Convex cones

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We call the set LaTeX: \mathcal{K}_{\!}\subseteq_{\!}\mathbb{R}^M a convex cone iff

LaTeX: \Gamma_{1\,},\Gamma_2\in\mathcal{K}~\Rightarrow~\zeta_{\,}\Gamma_1+_{_{}}\xi_{\,}\Gamma_2
\in_{_{}}\overline{\mathcal{K}}\textrm{~~for all~\,}\zeta_{\,},\xi\geq0.

Apparent from this definition, LaTeX: \zeta_{\,}\Gamma_{1\!}\in\overline{\mathcal{K}} and LaTeX: \xi_{\,}\Gamma_2\in_{}\overline{\mathcal{K}} for all LaTeX: \zeta_{\,},\xi_{\!}\geq_{\!}0_{}.

The set LaTeX: \mathcal{K} is convex since, for any particular LaTeX: \zeta_{\,},\xi\geq0,

LaTeX: \mu\,\zeta_{\,}\Gamma_1\,+\,(1-\mu)_{\,}\xi_{\,}\Gamma_2\in_{}\overline{\mathcal{K}}\quad\forall\,\mu\in_{}[0_{},1]

because LaTeX: \mu\,\zeta_{\,},(1-\mu)_{\,}\xi\geq0_{}.

Obviously, the set of all convex cones is a proper subset of all cones.

The set of convex cones is a narrower but more familiar class of cone, any member of which can be equivalently described as the intersection of a possibly (but not necessarily) infinite number of hyperplanes (through the origin) and halfspaces whose bounding hyperplanes pass through the origin; a halfspace-description.

Convex cones need not be full-dimensional.

Familiar examples of convex cones include an unbounded ice-cream cone united with its interior (a.k.a: second-order cone, quadratic cone, circular cone, Lorentz cone),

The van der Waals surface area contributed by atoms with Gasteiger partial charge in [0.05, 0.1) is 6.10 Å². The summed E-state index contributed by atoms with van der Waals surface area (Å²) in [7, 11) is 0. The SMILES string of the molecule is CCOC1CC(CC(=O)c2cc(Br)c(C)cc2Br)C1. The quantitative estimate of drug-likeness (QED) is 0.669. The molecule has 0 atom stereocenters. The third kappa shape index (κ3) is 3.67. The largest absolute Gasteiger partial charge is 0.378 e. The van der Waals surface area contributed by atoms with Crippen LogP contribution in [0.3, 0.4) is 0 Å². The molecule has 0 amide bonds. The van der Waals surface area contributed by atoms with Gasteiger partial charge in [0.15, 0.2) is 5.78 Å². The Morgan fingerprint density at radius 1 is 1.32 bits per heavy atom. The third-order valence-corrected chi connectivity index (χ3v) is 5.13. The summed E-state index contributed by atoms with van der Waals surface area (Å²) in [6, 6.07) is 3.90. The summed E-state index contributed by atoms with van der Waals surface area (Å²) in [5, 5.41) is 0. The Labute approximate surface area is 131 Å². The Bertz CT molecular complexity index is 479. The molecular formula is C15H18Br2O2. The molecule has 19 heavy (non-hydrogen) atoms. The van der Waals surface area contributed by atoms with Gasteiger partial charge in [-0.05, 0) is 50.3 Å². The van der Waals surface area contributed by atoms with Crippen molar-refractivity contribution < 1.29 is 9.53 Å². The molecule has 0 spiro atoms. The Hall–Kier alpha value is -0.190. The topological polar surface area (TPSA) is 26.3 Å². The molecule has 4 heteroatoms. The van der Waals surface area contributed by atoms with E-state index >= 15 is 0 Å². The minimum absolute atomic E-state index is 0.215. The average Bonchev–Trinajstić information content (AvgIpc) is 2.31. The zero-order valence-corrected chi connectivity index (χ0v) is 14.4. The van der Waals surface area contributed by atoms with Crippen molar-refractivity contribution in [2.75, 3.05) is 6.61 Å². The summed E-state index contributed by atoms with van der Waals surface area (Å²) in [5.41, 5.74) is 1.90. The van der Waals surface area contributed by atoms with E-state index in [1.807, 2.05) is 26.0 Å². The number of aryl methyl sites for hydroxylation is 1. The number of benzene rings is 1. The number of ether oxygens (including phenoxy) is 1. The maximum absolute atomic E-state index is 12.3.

LaTeX: \mathcal{K}_\ell=\left\{\left[\begin{array}{c}x\\t\end{array}\right]\!\in\mathbb{R}^n\!\times\mathbb{R}

and any polyhedral cone; e.g., any orthant generated by Cartesian half-axes. Esoteric examples of convex cones include the point at the origin, any line through the origin, any ray having the origin as base such as the nonnegative real line LaTeX: \mathbb{R}_+ in subspace LaTeX: \mathbb{R}\,, any halfspace partially bounded by a hyperplane through the origin, the positive semidefinite cone LaTeX: \mathbb{S}_+^M, the cone of Euclidean distance matrices LaTeX: \mathbb{EDM}^N, any subspace, and Euclidean vector space LaTeX: \mathbb{R}^n.

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